'Save in the case of land acquired by the State Government under any law for the time being in force or by an heir by inheritance or up to 30th July 1958 by a landless person or a small landowner not being a relation as prescribed of the person making the transfer or disposition of land, for consideration up to an area which with or without the area owned or held by him does not in the aggregate exceed the permissible limit, no transfer or other disposition of land effected after 21st August, 1956, shall affect the right of the State Government under this Act to the surplus area to which it would be entitled but for such transfer or disposition :'
5. This Section has a proviso which reads :
'Provided that any person who has received any advantage under such transfer or disposition of land shall be bound to restore it, or to make compensation for it, to the person from whom he received it.'
6. In 1962 the Pepsu. Tenancy and Agricultural Lands (Amendment and Validation) Act, No. XVI of 1962 was passed. It came into force on July 20, 1962. Two sections in that Act which are relevant for our present purpose are Sections 7 and 1. Section 7 reads :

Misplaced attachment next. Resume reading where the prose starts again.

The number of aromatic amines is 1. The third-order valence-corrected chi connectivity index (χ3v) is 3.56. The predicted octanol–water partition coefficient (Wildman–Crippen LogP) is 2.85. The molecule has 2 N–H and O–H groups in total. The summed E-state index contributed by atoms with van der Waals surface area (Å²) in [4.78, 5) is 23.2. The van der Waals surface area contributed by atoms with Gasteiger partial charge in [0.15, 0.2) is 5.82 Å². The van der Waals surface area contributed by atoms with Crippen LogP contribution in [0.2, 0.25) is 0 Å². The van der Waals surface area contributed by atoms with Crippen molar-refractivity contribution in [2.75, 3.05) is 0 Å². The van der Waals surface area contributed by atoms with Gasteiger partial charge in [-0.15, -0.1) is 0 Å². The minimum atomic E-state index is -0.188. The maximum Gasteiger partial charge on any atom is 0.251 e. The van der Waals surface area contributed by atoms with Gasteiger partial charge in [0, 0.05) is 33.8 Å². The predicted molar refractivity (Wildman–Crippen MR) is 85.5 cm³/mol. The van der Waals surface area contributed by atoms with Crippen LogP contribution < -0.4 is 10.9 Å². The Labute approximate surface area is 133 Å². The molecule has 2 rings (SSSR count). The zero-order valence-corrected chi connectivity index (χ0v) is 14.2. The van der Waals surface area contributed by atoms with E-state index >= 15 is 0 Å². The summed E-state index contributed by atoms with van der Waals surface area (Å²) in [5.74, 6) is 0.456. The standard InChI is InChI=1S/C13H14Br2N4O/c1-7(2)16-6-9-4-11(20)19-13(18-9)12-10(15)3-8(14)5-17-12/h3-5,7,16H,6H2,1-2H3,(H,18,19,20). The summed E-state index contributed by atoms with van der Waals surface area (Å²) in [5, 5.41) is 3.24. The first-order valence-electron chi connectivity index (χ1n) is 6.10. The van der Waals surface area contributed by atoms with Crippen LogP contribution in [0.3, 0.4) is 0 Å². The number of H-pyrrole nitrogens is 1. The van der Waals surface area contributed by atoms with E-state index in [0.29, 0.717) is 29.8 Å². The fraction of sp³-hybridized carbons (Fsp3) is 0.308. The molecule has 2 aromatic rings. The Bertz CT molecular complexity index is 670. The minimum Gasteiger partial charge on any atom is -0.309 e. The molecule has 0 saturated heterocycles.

'Insertion of new Section 32-KK in Pepsu Act 13 of 1955.--After Section 32-K of the principal Act, the following section shall be inserted, namely :--
'32-KK. Land owned by Hindu undivided family to be deemed land of one landowner.-Notwithstanding anything contained in this Act or in any other law for the time being in force,--
(a) where, immediately before the commencement of this Act, a landowner and his descendants constitute a Hindu undivided family, the land owned by such family shall, for the purposes of this Act, be deemed to be the land of that landowner and no descendant shall, as member of such family, be entitled to claim that in respect of his share of such land he is a landowner in his own right; and
(b) a partition of land owned by a Hindu undivided family referred to in Clause (a) shall be deemed to be a disposition of land for the purposes of Section 32-FF.'
Explanation :--In this section, the expression 'descendant' includes an adopted sun.'
7. Section 1 sets out the short title and commencement of that Act. That Section reads :
'This Act may be called the Pepsu Tenancy and Agricultural Lands (Amendment and Validation) Act, 1962.
(2) Section 2, Section 4, Section 5, Section 7 and Section 10 shall be deemed to have come into force on the 30th day of October 1956 and the remaining provisions of this Act shall come into force at once.'